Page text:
Cyclin-dependent kinase 6 CDK6 NM_001259.5 5.35E-06 4.08
 Neuropilin 1 NRP1 NM_003873.4 1.29E-05 3.66
 ST8 α-N-acetyl-neuraminide α-2,8-sialyltransferase 4 ST8SIA4 NM_005668.3 1.93E-07 3.37
 Schlafen family member 5 SLFN5 NM_144975.3 6.39E-06 3.06
Apoptosis
 Sulfatase 1 SULF1 NM_015170.1 2.68E-06 6.38
 Cyclin-dependent kinase inhibitor 1A; p21, Cip1 CDKN1A NM_000389.2 2.72E-06 4.85
 XIAP associated factor 1 XAF1 NM_199139.1 3.87E-06 4.65
 Tumor necrosis factor receptor superfamily, member  10b TNFRSF10B NM_003842.3 3.10E-06 3.51
 Caspase 4, apoptosis-related cysteine peptidase CASP4 NM_001225.3 1.52E-07 3.18
Cell signaling
 G protein-coupled receptor 116 GPR116 NM_015234.4 3.00E-06 7.87
 Rho GTPase activating protein 15 ARHGAP15 NM_018460.2 9.36E-06 4.58
 RAB31, member RAS oncogene family RAB31 NM_006868.2 5.11E-06 3.61
 G protein-coupled receptor 65 GPR65 NM_003608.2 5.29E-07 3.41
 RAB23, member RAS oncogene family RAB23 NM_016277.3 1.03E-05 3.20
Cell proliferation
 Sterile α motif domain containing 9 SAMD9 NM_017654.2 2.54E-08 7.01
 Sterile α motif domain containing 9-like SAMD9L NM_152703.2 8.53E-06 5.04
 S100 calcium binding protein A11 S100A11 NM_005620.1 7.03E-06 3.52
 Nucleolar protein 8 NOL8 NM_017948.4 2.55E-06 3.06
Transport
 Nicotinamide N-methyltransferase NNMT NM_006169.2 6.56E-06 5.94
 Transient receptor potential cation channel, subfamily C, member 6 TRPC6 NM_004621.4 1.61E-06 4.40
 Structural maintenance of chromosomes 4 SMC4 NM_001002800.1 6.23E-06 4.31
Cytoskeleton
 Caldesmon 1 CALD1 NM_033138.2 1.35E-06 5.08
 Retinoic acid induced 14 RAI14 NM_015577.1 7.35E-06 4.29
Stress response
 RecQ protein-like; DNA helicase Q1-like RECQL NM_002907.2 5.51E-06 3.48
 Zinc finger CCCH-type, antiviral 1 ZC3HAV1 NM_020119.3 3.35E-06 3.33
Transcription
 Bromodomain adjacent to zinc finger domain, 1A BAZ1A NM_182648.1 2.82E-06 4.48
 Ets variant gene 6, TEL oncogene ETV6 NM_001987.4 1.04E-06 3.37
Cellular process
 Tropomyosin 4 TPM4 NM_003290.1 4.30E-06 5.47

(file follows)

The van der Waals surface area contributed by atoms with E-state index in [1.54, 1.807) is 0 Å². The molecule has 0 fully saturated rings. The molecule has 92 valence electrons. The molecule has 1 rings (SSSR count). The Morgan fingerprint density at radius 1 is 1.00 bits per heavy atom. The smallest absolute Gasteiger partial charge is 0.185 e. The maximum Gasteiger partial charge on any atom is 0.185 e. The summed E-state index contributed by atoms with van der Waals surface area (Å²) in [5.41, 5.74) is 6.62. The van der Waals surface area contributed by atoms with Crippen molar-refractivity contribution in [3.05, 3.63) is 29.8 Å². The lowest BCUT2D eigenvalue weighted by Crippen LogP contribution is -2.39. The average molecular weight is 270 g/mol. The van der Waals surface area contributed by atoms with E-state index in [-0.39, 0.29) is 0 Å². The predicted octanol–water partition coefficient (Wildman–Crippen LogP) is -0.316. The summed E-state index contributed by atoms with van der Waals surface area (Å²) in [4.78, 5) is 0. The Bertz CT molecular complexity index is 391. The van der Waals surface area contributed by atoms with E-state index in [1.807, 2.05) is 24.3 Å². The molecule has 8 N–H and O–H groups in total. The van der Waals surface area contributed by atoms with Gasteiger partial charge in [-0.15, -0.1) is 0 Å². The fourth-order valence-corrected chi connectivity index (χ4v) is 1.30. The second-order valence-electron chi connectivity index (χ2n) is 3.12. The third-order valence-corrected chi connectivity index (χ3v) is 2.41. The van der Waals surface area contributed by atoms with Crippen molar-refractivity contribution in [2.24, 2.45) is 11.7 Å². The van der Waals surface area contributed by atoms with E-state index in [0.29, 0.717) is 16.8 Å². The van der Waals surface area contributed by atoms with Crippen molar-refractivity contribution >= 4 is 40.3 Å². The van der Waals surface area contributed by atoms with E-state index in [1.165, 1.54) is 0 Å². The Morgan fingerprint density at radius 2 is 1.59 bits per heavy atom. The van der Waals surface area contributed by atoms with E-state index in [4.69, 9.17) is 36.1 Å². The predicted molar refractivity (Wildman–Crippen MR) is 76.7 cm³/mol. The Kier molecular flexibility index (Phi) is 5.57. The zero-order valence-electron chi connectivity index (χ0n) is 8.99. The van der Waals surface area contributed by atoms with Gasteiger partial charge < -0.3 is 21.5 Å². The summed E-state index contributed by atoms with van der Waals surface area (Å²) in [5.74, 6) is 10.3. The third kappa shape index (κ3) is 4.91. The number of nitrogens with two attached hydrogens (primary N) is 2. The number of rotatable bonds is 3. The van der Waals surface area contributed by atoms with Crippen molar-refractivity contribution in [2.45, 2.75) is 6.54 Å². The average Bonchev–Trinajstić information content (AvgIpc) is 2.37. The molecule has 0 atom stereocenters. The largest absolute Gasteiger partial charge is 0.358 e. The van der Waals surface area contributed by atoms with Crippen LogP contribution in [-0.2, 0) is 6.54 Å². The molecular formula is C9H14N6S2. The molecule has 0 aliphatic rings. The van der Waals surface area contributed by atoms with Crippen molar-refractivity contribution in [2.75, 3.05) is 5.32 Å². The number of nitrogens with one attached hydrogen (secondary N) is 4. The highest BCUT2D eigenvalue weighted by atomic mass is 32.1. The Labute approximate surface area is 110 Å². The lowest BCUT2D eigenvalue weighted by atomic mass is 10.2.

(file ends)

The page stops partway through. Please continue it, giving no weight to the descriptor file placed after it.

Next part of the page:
Cell cycle
 Chromosome 14 open reading frame 106 C14orf106 NM_018353.3 4.11E-06 3.09
Cell migration
 Collagen triple helix repeat containing 1 CTHRC1 NM_138455.2 1.20E-07 14.84
Coagulation
 Coagulation factor II, thrombin receptor F2R NM_001992.2 1.66E-08 8.41
Sensory perception
 Latexin LXN NM_020169.2 6.77E-07 3.42
Unknown
 Mo sapiens hypothetical protein DKFZp761P0423 DKFZp761P0423 XM_291277.4 5.11E-06 6.22
 Mo sapiens hypothetical protein MGC4677. MGC4677 XM_939115.1 4.32E-06 4.89
 Chromosome 4 open reading frame 18 C4orf18 NM_016613.5 6.33E-06 4.61
 Chromosome 18 open reading frame 34 C18orf34 NM_198995.1 1.44E-07 4.35
 Spermatogenesis associated 18 homolog (rat) SPATA18 NM_145263.2 4.73E-06 3.87
 Chromosome 12 open reading frame 35 C12orf35 NM_018169.2 4.42E-06 3.85
 Leucine rich repeat containing 32 LRRC32 NM_005512.1 7.21E-06 3.82
 4 jointed box 1, Drosophila FJX1 NM_014344.2 1.14E-05 3.62
 Outer dense fiber of sperm tails 2-like ODF2L NM_001007022.1 3.27E-07 3.61
 Ankyrin repeat domain 50 ANKRD50 NM_020337.1 1.33E-05 3.43
 Maternally expressed 3 on chromosome 14. XR_001346-XR_001372 MEG3 NR_002766.1 1.23E-05 3.25
 Interferon stimulated exonuclease gene 20kDa-like 1. ISG20L1 NM_022767.2 2.48E-06 3.15
 CDNA clone IMAGE:5881642 3, sequence EST BM999001 1.80E-06 3.14
 Fer-1-like 3, myoferlin, C. elegans FER1L3 NM_133337.1 8.61E-06 3.14
Table 3